Guest Post: Grammarly’s Nikolas Baron

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I was going to review one of my author must have’s, but when Gramarly’s Nikolas Baron emailed me, asking to guest post on my blog, how could I say no? If you are anything like me, you’ve struggled with how to start that novel burning in your mind. Well, good thing Nikolas, here, has some fabulous prompts! Yay, prompts! Thank you for stopping by today, Nikolas. The floor is yours!

Writing Prompts to Start a Novel With

Writing prompts can cure writer’s block, teach you more about your character, enrich your setting, or become the start of your novel. Creative writing classes live on writing prompts, and professors try to encourage their young writers to think outside of the box. But with so many writing prompts littering the pages of the Internet, which ones actually help produce results? Which ones can help you start your novel and get your writing gears going? I’ve talked to many writers over the years, and each writer has their own likes and dislikes when it comes to prompts. With the list I’ve created, I’ve attempted to compile the prompts that led many writers to develop full-fledged novels.

1)    My problem: “I have a bit of a problem. I like to ____.” This is a great way to start a novel. Most novels center around solving a character’s issues either with themselves or with their outside world. This sentence helps you think more about your character’s way of life, morals, and general attitude. How does this problem shape their daily life? How did it shape their childhood? How does it prevent them from or push them towards their future?

2)    Who Am I?: Write a full-length paragraph about five characters you think you’d have in your story. What makes them memorable? What makes them who they are? What defining decisions would they have to make? What makes them complex? Once you have completed these five paragraphs, post them on a board near where you write and use them as guidelines to reference. It will make the story process easier and remind you why your characters are the way they are.

3)    Add 1 Cup of Magic: Something magical or supernatural has happened to your main character. What is it? How does it affect them? How does it change or not change their life? How do they deal with it? I never wrote about supernatural happenings until I tried this prompt. I ended up writing one of my favorite stories, and really challenged myself to think outside of the normal realms I write in. It gave me a chance to use my creativity to its fullest to build a magical world for my character.

4)    You Took That From Me! Think about someone whose work has been stolen — a classic case of plagiarism. Your character had worked for years on this story and was about to publish it when someone else scooped him or her. How did the plagiarist manage to get the story from your character? Did he or she know your character when they both were younger? Is the plagiarist’s character the person your character’s story is about? Did he or she steal the story from your writer’s computer? The prompt leads down tons of different avenues. Plagiarism affects real writers every day, so why not see how your character would react?

5)    It’s Your Last ____: Think about what you would do if it were your last day, week, month, year, birthday, swim meet, college class, whatever. Take that idea and see what your character would do with it next. Would they feel accomplished, sad, heartbroken, happy, ecstatic, pressured? It could be an item. The very last apple. The very last lake. The very last woman on earth. There are tons of possibilities and opportunities to start a novel with this prompt.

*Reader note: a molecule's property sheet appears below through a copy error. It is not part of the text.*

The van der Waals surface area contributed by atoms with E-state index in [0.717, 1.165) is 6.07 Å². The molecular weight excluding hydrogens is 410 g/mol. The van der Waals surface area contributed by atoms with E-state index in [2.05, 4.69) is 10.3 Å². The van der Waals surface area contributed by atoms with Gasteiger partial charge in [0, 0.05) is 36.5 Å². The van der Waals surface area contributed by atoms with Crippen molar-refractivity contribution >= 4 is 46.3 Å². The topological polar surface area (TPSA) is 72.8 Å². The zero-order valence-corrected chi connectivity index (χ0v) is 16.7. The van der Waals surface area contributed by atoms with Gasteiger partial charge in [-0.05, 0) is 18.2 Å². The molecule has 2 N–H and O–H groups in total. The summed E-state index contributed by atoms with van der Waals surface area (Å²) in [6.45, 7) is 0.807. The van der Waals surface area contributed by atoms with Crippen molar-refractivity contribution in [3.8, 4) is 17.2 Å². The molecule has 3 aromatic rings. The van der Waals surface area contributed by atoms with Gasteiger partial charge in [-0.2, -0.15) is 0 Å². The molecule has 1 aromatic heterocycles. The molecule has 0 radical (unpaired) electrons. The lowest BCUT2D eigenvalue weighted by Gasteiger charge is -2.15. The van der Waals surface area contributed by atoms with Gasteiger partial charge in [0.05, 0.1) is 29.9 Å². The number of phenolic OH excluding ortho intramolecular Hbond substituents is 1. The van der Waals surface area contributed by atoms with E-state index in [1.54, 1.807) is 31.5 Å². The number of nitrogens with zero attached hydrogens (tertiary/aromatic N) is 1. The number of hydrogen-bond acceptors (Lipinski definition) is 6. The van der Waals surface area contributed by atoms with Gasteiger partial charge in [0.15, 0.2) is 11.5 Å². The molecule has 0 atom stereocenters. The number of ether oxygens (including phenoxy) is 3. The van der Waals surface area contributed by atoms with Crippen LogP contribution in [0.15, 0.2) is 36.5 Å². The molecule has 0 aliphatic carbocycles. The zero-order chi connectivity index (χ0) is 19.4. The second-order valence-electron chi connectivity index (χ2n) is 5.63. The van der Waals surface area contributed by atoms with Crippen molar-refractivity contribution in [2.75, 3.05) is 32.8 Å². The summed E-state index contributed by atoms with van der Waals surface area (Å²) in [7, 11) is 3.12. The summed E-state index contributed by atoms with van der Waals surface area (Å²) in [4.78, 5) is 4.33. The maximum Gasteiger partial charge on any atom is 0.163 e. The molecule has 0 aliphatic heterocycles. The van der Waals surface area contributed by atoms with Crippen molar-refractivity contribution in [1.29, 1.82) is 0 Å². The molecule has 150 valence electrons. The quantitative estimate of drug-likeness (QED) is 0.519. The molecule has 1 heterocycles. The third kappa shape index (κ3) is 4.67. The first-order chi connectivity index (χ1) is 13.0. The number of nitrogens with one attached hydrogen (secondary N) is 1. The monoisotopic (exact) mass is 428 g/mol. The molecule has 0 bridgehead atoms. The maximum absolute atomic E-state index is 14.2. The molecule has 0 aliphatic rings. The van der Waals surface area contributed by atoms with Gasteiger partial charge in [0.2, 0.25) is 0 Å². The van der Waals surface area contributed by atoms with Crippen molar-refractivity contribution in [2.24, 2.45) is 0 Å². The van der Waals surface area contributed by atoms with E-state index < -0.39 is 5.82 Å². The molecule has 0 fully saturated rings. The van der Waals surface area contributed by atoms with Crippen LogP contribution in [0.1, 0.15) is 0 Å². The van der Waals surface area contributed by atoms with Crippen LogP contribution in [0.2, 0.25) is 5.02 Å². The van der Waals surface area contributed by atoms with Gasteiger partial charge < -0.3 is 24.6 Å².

When using writing prompts, it’s always a good idea to try something outside your comfort zone. You may have thought you were a mystery writer when in fact you’re better at, and love writing, science fiction. You may have thought that children’s stories were not complex enough, but after trying a few prompts, they seem almost as complex as adult novels. Writing prompts, no matter how simple they seem, can easily start a novel. Additionally, using writing prompts may lead to plagiarism, so it’s crucial to check your work for plagiarism. A resource I like to use is Grammarly because it does not only check my work for plagiarism, but it also helps me improve my writing, check for grammar and punctuation mistakes, and identify my most common errors. These writing prompts can assist in jumpstarting your writing career and aligning your creative stars to help you create an interesting and fleshed-out novel.

About Nikolas Baron

Nikolas discovered his love for the written word in Elementary School, where he started spending his afternoons sprawled across the living room floor devouring one Marc Brown children’s novel after the other and writing short stories about daring pirate adventures. After acquiring some experience in various marketing, business development, and hiring roles at internet startups in a few different countries, he decided to re-unite his professional life with his childhood passions by joining Grammarly’s marketing team in San Francisco. He has the pleasure of being tasked with talking to writers, bloggers, teachers, and others about how they use Grammarly’s online proofreading application to improve their writing. His free time is spent biking, traveling, and reading.

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